As part of an ongoing investigation related to a nationwide recall of cinnamon applesauce pouches mostly eaten by children, the South Carolina Department of Health and Environmental Control (DHEC) has had products that contained high levels of lead removed from store shelves throughout the state.
DHEC also identified lead in a sample of applesauce associated with a child who had a high level of lead.
“The quick response by staff and our cooperation with the FDA and the Centers for Disease Control and Prevention have helped protect South Carolinians from this particular lead source,” said Sandra Craig, Food and Lead Risk Assessments Division Director. “If you are concerned about a potential lead exposure, please discuss the matter with your health care provider to see if a blood lead test is right for you or your family member. Young children, pregnant women and nursing mothers may be most at risk.”
The agency began its investigation in November 2023 when the Food and Drug Administration (FDA) issued a recall for several brands of cinnamon applesauce pouch products intended for children’s use, including:
- WanaBana brand apple cinnamon fruit purée pouches (sold nationally)
- Schnucks brand cinnamon applesauce pouches (sold in Midwest states)
- Weis brand cinnamon applesauce pouches (sold in Mid-Atlantic states)
In November, DHEC’s Rapid Response Team notified more than 20,000 food retailers in South Carolina, alerting them to the recall and requesting that they remove these products from store shelves.
The WanaBana brand of cinnamon applesauce pouches were primarily distributed by the Dollar Tree store chain within South Carolina. DHEC Rapid Response Team members visited more than 130 Dollar Tree stores and located recalled pouches in at least 10 of these stores.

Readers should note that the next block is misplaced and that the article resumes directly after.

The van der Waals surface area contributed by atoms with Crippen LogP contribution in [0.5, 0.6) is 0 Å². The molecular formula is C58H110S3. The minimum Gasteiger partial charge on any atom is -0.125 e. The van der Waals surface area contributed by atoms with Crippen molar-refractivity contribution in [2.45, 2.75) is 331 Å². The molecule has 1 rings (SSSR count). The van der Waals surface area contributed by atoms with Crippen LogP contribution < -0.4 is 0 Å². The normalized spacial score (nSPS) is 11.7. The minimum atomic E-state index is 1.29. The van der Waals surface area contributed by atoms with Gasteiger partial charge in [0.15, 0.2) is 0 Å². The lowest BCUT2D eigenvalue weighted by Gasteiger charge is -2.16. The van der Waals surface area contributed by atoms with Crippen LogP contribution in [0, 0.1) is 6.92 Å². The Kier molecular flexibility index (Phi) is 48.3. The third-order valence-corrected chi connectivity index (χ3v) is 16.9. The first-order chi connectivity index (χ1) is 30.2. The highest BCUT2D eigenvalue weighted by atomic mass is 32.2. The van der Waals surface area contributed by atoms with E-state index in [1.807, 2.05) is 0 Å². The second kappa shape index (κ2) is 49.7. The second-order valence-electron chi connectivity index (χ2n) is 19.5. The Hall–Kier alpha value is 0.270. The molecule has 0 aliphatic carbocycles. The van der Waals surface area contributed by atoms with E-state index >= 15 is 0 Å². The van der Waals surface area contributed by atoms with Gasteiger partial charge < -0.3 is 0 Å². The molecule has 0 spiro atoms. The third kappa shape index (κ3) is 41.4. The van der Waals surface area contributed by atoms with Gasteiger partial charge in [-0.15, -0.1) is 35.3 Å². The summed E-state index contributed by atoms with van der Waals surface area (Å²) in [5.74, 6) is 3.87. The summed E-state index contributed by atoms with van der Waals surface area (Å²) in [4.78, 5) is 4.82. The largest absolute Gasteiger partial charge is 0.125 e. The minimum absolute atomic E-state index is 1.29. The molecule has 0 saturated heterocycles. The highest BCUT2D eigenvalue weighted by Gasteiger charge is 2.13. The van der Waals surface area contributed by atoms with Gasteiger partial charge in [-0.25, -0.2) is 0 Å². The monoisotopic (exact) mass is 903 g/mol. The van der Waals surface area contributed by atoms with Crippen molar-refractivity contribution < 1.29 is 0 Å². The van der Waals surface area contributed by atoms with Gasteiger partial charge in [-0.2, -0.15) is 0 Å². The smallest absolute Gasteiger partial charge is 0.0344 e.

These pouches were removed promptly, and DHEC staff notified our partners at the South Carolina Department of Agriculture (SCDA) who regulate the wholesale distribution of food in South Carolina. SCDA staff visited the Dollar Tree distribution center and learned that 157 cases had been sent to stores after the recall, with each store receiving one to two cases of the WanaBana product. This distribution immediately was halted.
Since early November, several South Carolina children have had blood lead tests because their parents and health care providers were concerned about the WanaBana recall. DHEC has been working closely with health care providers and the families of three children who had consumed these products and had blood lead levels test above the reference value identified by the CDC. The reference value is used to identify children with blood lead levels higher than most children’s levels.
In one of the three cases, product testing completed Jan. 4 showed lead levels more than 1,100 times the Food and Drug Administration standard for food intended for children of 0.01 part per million. No product was available for testing in relation to the other two children.
Children with lead exposure often have no symptoms. Lead exposure only can be confirmed with a blood test.
Parents and caregivers of children who may have consumed recalled products should contact the child’s health care provider about getting a blood test for lead. Based on your child’s blood lead test results, health care providers can recommend follow-up actions and care.
Families and health care providers with questions may contact DHEC’s toll-free lead line at 866-466-5323(866-4NO-LEAD).
Health care providers wanting information on management of lead cases may reach out to the Pediatric Environmental Health Specialty Units at www.pehsu.net.